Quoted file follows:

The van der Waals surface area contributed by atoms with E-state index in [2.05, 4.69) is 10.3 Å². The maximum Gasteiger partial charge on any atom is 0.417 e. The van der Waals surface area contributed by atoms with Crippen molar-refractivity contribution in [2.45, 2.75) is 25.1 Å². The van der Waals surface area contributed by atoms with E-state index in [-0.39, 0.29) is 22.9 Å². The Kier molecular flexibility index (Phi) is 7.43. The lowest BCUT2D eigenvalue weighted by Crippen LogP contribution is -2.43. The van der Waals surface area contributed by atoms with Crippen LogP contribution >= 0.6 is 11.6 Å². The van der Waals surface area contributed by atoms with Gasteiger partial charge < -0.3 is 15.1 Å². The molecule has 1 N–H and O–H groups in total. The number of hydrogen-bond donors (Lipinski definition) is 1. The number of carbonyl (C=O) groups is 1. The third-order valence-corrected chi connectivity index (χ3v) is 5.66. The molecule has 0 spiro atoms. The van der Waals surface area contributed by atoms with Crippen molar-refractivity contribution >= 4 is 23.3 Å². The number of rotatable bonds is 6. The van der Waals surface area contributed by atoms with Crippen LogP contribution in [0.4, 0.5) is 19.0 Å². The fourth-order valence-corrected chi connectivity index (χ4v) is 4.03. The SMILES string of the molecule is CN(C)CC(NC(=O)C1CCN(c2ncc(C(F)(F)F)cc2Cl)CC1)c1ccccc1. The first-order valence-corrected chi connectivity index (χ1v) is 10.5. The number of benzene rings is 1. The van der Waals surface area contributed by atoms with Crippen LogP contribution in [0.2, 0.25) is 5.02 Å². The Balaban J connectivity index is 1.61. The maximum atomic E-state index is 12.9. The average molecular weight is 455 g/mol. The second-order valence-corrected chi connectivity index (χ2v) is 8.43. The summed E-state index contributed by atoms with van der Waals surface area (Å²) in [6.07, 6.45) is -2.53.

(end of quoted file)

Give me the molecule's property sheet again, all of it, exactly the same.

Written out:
The van der Waals surface area contributed by atoms with E-state index in [2.05, 4.69) is 10.3 Å². The maximum Gasteiger partial charge on any atom is 0.417 e. The van der Waals surface area contributed by atoms with Crippen molar-refractivity contribution in [2.45, 2.75) is 25.1 Å². The van der Waals surface area contributed by atoms with E-state index in [-0.39, 0.29) is 22.9 Å². The Kier molecular flexibility index (Phi) is 7.43. The lowest BCUT2D eigenvalue weighted by Crippen LogP contribution is -2.43. The van der Waals surface area contributed by atoms with Crippen LogP contribution >= 0.6 is 11.6 Å². The van der Waals surface area contributed by atoms with Gasteiger partial charge < -0.3 is 15.1 Å². The molecule has 1 N–H and O–H groups in total. The number of hydrogen-bond donors (Lipinski definition) is 1. The number of carbonyl (C=O) groups is 1. The third-order valence-corrected chi connectivity index (χ3v) is 5.66. The molecule has 0 spiro atoms. The van der Waals surface area contributed by atoms with Crippen molar-refractivity contribution >= 4 is 23.3 Å². The number of rotatable bonds is 6. The van der Waals surface area contributed by atoms with Crippen LogP contribution in [0.4, 0.5) is 19.0 Å². The fourth-order valence-corrected chi connectivity index (χ4v) is 4.03. The SMILES string of the molecule is CN(C)CC(NC(=O)C1CCN(c2ncc(C(F)(F)F)cc2Cl)CC1)c1ccccc1. The first-order valence-corrected chi connectivity index (χ1v) is 10.5. The number of benzene rings is 1. The van der Waals surface area contributed by atoms with Crippen LogP contribution in [0.2, 0.25) is 5.02 Å². The Balaban J connectivity index is 1.61. The maximum atomic E-state index is 12.9. The average molecular weight is 455 g/mol. The second-order valence-corrected chi connectivity index (χ2v) is 8.43. The summed E-state index contributed by atoms with van der Waals surface area (Å²) in [6.07, 6.45) is -2.53.